In the football news it has been announced that the English Premiership clubs will be given a lot more money next year for doing the same thing. There will be no organisational changes.
They will still have eleven on the pitch, substitutes on the bench, the game will still last 90 minutes to much the same rules. In short the earnings do not relate to any increase in productivity, improved lengths of service or requirement for efficiency.
One has to allow that the clogging and fouling these days is much more skilled and professional than it used to be, the players are far more emotional, which is good viewing for some and it is expected that they will be a lot more sober when they take the pitch.
All is not entirely well however. The sponsors of Manchester United, club located in a northern city close to the site of a former engine shed from whence the club derives, feel that the team ought to be more attacking like their predecessors who won so many trophies.
There is a general feeling that the style and the way the game is played typically these days is less attacking, albeit not short of aggression in general violence and disputes with the officials. It maybe that the technical wonders now applied to analysis has produced an overload of information with adverse effects.
One is the measurement of pass rates, successful or not. A player who makes a lot of passes that "succeed" may well think that to go for an easy no risk pass that is a plus is preferred to riskier forward passes into the hearts of the opponents defence more of which will not "succeed" and be a minus.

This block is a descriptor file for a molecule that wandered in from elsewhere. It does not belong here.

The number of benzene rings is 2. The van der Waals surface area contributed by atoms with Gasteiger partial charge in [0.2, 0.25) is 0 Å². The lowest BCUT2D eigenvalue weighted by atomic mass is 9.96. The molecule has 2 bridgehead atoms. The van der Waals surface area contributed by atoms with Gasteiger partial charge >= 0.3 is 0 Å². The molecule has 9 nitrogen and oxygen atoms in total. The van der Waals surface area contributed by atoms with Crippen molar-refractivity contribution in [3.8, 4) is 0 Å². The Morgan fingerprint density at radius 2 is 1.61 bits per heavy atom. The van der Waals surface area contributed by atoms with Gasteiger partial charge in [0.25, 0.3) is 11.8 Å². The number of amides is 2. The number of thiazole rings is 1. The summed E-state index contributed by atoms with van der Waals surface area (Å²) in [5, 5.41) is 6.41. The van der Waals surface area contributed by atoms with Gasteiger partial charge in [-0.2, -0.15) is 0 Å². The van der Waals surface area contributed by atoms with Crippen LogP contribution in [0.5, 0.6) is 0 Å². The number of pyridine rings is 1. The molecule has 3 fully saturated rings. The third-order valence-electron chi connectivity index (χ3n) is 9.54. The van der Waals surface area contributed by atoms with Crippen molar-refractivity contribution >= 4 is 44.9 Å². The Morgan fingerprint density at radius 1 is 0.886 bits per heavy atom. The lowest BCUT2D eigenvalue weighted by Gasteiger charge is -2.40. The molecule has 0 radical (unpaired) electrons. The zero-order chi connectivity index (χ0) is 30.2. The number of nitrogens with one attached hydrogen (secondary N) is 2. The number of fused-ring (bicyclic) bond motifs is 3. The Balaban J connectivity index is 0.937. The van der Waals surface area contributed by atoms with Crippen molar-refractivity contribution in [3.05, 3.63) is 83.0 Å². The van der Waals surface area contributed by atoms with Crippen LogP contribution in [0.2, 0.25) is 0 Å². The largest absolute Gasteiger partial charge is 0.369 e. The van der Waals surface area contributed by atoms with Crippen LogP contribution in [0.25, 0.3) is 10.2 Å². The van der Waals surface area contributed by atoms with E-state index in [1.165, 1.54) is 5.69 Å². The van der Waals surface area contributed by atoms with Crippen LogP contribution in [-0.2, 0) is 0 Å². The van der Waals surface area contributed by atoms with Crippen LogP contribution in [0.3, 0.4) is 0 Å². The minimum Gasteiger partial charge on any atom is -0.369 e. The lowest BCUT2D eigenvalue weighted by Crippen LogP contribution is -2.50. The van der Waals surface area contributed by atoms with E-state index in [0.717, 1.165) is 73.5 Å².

My view is that in general what has happened is that the scientific analysis now available, the higher skills of players and the closely controlled training, much improved organisation and fitter players now mean that defences are far better and harder to beat.
So, as I gaze between my feet at the box, sound off because music on, it is a lot less interesting. Alpine skiing often has good scenery, golf is green and nobody is bashing anybody, other sports have their moments. If I want violence there is always the rugby.
Is it possible that the football bubble could burst? There is a lot of bad news coming out of the international bodies, the actual games are more often a bore than anything and we have had an overload of choice for a little time now.
Could there soon be too many competitions chasing too few viewers and the sponsors looking at best value other than football?